The unique and often rather dark Canadian comedy The Kid Detective is the best movie of its kind since Fletch. A cleverly written and performed bit of anti-nostalgia for anyone who grew up on the likes of Encyclopedia Brown, Nancy Drew, or Hardy Boys books, The Kid Detective is the rare example of a post-modern gumshoe thriller that has the ability to be both hilarious and genuinely unsettling at the same time. It’s a strong first feature from writer-director Evan Morgan that boasts a career best (and possibly defining) performance from leading man Adam Brody. The Kid Detective is hands down one of the best Canadian films of the year and one of 2020’s most welcome surprises. Even though 2020 hasn’t been kind to most films released this year, mark my words: The Kid Detective is destined for cult movie status, and rightfully so.
Private investigator Abe Applebaum (Brody) is a 32-year old burnout who never lived up to his fullest potential. In his tween years, Abe was all anyone could talk about in the small town of Willowbrook. Capable of solving mysteries great and small at only the age of twelve, Abe was a local legend. But after he wasn’t asked to consult on the biggest mystery in town history – the disappearance of the mayor’s daughter, who also happened to be Abe’s secretary – the young man began a downward spiral. He went from being the town hero to the town zero, with a piss poor attitude and drinking problem to show for all his efforts. Living the life of a complete slob, barely eking out a living with nickel and dime cases, and still leaning on his parents for assistance, Abe sees the potential to turn his luck around by taking on his first murder investigation. Local teen Caroline (Sophie Nélisse) contacts Abe to look into the death of her boyfriend: a quiet, well liked honours student with no enemies who was stabbed to death in an apparent frenzy.
The comparison to Encyclopedia Brown seems somewhat obvious throughout The Kid Detective. Morgan co-wrote fellow Canadian cult classic dark comedy The Dirties with Matt Johnson, who was reportedly in talks at one point to create a major studio adaptation of Encyclopedia Brown that ended up falling through. The Kid Detective feels exactly like the kind of loose adaptation a major studio would turn down for being too edgy and unmarketable. Unabashedly embracing its not-for-kids rating, The Kid Detective isn’t afraid to be foul mouthed or go to the sort of frightening places that kiddie material adaptations wouldn’t dream of going. It’s a film made for the kinds of adults who grew up on similar stories, but realize in hindsight their inherent silliness. How would one go from such low stakes cases, like figuring out who stole money from the school bake sale, to the unsolvable murder of a teenager who was stabbed seventeen times?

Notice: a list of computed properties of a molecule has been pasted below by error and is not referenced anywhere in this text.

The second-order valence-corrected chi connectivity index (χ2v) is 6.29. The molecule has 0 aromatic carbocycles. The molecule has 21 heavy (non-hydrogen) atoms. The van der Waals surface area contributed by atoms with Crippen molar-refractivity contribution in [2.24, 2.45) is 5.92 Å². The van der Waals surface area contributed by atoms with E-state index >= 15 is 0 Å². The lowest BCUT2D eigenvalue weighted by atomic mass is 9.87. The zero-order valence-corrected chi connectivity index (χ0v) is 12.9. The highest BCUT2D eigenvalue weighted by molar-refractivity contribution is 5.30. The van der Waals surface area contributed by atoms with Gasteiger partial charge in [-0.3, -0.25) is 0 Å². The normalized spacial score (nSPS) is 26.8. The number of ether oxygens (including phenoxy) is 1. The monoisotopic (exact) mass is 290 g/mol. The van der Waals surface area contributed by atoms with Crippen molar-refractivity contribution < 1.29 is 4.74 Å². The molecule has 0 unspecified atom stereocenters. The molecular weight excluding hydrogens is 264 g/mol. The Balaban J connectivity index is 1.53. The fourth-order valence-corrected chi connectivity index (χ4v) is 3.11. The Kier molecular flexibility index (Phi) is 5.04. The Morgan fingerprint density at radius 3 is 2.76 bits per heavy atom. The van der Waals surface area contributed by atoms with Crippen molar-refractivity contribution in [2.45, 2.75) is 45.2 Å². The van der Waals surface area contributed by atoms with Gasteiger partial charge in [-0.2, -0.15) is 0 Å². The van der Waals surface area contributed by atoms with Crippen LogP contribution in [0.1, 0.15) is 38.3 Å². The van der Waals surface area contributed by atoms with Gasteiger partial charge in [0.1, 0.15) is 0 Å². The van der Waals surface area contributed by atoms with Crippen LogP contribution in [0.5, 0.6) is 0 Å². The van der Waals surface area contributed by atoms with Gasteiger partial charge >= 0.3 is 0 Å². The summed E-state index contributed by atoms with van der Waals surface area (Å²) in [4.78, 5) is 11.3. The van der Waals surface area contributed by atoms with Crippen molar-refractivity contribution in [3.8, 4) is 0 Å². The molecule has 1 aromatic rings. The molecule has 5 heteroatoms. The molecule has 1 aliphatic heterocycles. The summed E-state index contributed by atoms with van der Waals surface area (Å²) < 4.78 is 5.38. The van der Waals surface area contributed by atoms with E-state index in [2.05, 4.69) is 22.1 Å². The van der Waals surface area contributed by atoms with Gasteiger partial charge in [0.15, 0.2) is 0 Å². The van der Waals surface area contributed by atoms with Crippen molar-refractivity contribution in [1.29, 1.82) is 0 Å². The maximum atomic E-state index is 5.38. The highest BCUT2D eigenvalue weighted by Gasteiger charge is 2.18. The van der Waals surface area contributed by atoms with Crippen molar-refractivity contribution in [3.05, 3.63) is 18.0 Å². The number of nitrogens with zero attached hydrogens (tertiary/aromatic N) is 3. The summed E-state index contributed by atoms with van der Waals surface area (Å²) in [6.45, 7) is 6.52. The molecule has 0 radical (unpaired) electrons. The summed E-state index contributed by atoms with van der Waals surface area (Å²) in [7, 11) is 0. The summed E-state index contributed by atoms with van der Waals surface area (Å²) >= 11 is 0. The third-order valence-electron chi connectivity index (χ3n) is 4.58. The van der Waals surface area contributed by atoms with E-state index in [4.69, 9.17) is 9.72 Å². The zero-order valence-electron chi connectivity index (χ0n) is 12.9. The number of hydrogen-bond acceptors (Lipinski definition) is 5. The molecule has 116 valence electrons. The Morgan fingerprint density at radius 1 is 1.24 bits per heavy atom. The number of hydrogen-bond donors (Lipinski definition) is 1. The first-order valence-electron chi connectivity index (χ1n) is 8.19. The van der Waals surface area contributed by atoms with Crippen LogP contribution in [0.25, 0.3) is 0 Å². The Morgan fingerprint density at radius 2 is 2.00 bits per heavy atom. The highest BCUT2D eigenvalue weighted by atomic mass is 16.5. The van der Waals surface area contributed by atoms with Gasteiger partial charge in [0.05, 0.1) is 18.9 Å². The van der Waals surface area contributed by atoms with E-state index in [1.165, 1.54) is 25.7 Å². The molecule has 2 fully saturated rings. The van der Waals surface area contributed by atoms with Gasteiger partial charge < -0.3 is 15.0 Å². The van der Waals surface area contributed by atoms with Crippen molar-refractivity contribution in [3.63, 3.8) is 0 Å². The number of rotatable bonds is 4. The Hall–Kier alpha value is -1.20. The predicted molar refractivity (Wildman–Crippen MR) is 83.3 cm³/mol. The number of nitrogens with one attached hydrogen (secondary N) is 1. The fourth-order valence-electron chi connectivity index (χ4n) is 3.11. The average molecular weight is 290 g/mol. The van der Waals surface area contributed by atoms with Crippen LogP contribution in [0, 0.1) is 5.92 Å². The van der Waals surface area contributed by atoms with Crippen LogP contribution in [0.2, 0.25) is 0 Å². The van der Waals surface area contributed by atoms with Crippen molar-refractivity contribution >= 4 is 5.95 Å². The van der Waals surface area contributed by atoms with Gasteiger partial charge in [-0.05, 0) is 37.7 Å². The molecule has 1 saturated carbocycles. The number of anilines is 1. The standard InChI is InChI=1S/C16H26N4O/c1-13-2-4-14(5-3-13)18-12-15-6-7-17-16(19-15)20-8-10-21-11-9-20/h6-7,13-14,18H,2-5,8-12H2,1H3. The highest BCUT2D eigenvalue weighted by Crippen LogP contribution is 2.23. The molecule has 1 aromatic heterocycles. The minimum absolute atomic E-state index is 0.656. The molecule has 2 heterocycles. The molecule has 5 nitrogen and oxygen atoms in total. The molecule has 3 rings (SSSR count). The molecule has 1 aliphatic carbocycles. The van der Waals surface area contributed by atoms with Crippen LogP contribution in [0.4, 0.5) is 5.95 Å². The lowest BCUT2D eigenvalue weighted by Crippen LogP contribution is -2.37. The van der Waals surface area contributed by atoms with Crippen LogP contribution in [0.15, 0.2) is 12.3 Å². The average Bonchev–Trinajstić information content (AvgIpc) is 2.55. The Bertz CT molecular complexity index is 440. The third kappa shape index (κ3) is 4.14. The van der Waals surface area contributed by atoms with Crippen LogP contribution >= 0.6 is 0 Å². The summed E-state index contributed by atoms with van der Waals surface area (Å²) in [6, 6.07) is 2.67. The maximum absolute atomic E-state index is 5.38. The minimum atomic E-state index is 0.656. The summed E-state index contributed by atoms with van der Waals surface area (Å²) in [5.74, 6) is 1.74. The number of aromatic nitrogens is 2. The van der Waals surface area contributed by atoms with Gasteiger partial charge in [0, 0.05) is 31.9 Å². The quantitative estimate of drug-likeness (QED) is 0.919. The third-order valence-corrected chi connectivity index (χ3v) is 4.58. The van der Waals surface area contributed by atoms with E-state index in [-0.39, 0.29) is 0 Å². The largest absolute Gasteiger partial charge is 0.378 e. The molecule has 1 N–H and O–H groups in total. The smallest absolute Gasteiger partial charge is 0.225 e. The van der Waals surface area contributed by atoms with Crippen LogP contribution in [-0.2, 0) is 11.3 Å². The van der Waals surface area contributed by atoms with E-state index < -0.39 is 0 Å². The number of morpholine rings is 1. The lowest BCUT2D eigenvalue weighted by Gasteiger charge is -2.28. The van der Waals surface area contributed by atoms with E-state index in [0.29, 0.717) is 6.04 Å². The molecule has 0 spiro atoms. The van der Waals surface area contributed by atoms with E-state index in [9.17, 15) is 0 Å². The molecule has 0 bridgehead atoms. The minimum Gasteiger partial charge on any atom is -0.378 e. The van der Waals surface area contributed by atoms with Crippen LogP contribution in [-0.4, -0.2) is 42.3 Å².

The Kid Detective answers that question with another question: what if the sleuth in question peaked as a teenager and hadn’t done anything of note since? Abe is the kind of grizzled detective who seemingly only takes cases out of obligation or a need for easy cash these days. He’s woefully unqualified to handle such a case, and he wouldn’t be able to track down a single lead without the help of Caroline, but ultimately The Kid Detective is a pleasingly off kilter redemption story in addition to being an intricately and intelligently crafted whodunit. In most films, it’s the lunkheaded jocks who peak early in life, stay in the same town, and quietly revel in their glory days found at the bottom of a bottle. Here, Morgan shows that smart people can fall into the same unwitting trap, doomed to wonder what life would’ve been like with a few more lucky breaks.